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    It is clear you do not understand how we use verbs. I say this based on your posted understanding of what the present perfect means. In every single example of what you say the present perfect means, you are either wrong or giving only one possible meaning. We also in standard English would not say Suppose there were a robot but Suppose there was... Given your questionable understanding of verb phase, tense, aspect and mood, I doubt I know what you mean by "I am been the robot." It is ungrammatical in standard English. Always. – user6951 Jan 17 '15 at 12:14
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    In your previous question, one person said that I am been means something. Everyone else said it is wrong and meaningless. In this case the majority was correct. You cannot passively be been like you can passively be seen. There is no use correct/meaningful use of am been. – Adam Jan 17 '15 at 12:15
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Were I king = if I were king.

It is a present hypothetical. If I were king, I would make my birthday a national holiday.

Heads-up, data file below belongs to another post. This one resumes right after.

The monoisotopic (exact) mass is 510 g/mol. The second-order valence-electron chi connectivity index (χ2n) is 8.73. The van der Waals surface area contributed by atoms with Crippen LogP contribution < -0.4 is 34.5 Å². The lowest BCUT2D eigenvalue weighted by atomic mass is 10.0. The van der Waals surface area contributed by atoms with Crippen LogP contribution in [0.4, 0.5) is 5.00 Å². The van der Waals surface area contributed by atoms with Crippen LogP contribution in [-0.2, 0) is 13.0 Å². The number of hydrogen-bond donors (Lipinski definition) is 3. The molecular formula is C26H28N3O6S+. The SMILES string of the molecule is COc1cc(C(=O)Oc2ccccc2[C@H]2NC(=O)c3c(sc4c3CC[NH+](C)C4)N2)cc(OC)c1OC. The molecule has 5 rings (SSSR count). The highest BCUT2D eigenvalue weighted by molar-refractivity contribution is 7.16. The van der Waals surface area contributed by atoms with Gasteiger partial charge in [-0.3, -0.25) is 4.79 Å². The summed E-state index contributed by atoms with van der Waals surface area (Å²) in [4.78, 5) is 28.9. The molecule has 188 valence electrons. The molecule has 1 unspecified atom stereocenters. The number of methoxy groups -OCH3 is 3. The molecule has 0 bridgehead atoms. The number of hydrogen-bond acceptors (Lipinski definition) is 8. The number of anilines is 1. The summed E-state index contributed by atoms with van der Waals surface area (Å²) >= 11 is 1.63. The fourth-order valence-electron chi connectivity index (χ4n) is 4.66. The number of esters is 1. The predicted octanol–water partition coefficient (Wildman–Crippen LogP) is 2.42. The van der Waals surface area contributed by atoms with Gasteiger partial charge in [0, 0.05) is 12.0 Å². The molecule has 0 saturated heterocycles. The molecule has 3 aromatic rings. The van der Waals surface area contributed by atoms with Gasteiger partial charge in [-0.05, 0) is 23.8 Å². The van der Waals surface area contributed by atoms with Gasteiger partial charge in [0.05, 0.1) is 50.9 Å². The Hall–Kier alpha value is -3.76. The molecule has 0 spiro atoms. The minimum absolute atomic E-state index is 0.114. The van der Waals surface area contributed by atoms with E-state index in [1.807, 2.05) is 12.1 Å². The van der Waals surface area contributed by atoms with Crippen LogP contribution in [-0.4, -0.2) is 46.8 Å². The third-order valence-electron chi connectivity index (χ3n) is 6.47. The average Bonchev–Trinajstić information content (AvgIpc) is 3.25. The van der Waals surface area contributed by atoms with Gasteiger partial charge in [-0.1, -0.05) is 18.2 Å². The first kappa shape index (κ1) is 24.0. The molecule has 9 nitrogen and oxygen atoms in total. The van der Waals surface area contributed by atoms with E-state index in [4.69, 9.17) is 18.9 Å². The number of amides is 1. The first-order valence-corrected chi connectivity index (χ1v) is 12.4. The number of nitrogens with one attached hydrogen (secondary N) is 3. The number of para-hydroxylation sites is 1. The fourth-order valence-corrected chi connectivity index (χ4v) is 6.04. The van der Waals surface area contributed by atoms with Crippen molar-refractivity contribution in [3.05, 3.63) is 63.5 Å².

Had I been king = if I had been king.

It is a past hypothetical. If I had been king, I would have given America its independence without a fight.

P.S. In response to the edited question which includes this:

How can I narrate a sentence which asks the listener to imagine that ... I was the King in some past time. In other words, the truth is that I was never a King in the past but I am asking the listener to imagine a situation in which I became King in past.

Suppose I had been king.

That is, past perfect.

P.P.S. If the question is specifically about a hypotethical scenario in the past where you became king:

Suppose I had become king.

If I had become king, it would not have been by primogeniture, because I had a living older brother.

  • If "I had been king" is narrative than how can mention the same? – user31782 Jan 16 '15 at 13:11
  • Don't we use the before the word "King"? – user31782 Jan 16 '15 at 13:12
  • We can, be we are not required to do so. The cowardly lion in the Wizard of Oz sings "If I were king of the foreessst..." youtube.com/watch?v=gOCNY9pJ850 – Tᴚoɯɐuo Jan 16 '15 at 13:18
  • I don't understand your question If "I had been king" is narrative than how can mention the same? What do you mean, "mention the same"? To what does "the same" refer? Also, I did not write "I had been king" but "if I had been king." – Tᴚoɯɐuo Jan 16 '15 at 16:15
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    If I had been king.... is not a "perfect sentence". The back-shifting of the tense to past-perfect had been signals a past hypothetical. To signal a present hypothetical, the tense-shifts from am [present form of the verb to be] to were (or was) [simple past of the verb to be]. So English cannot signal a past hypothetical with a simple past form because that form is already used for the present hypothetical. – Tᴚoɯɐuo Jan 17 '15 at 16:34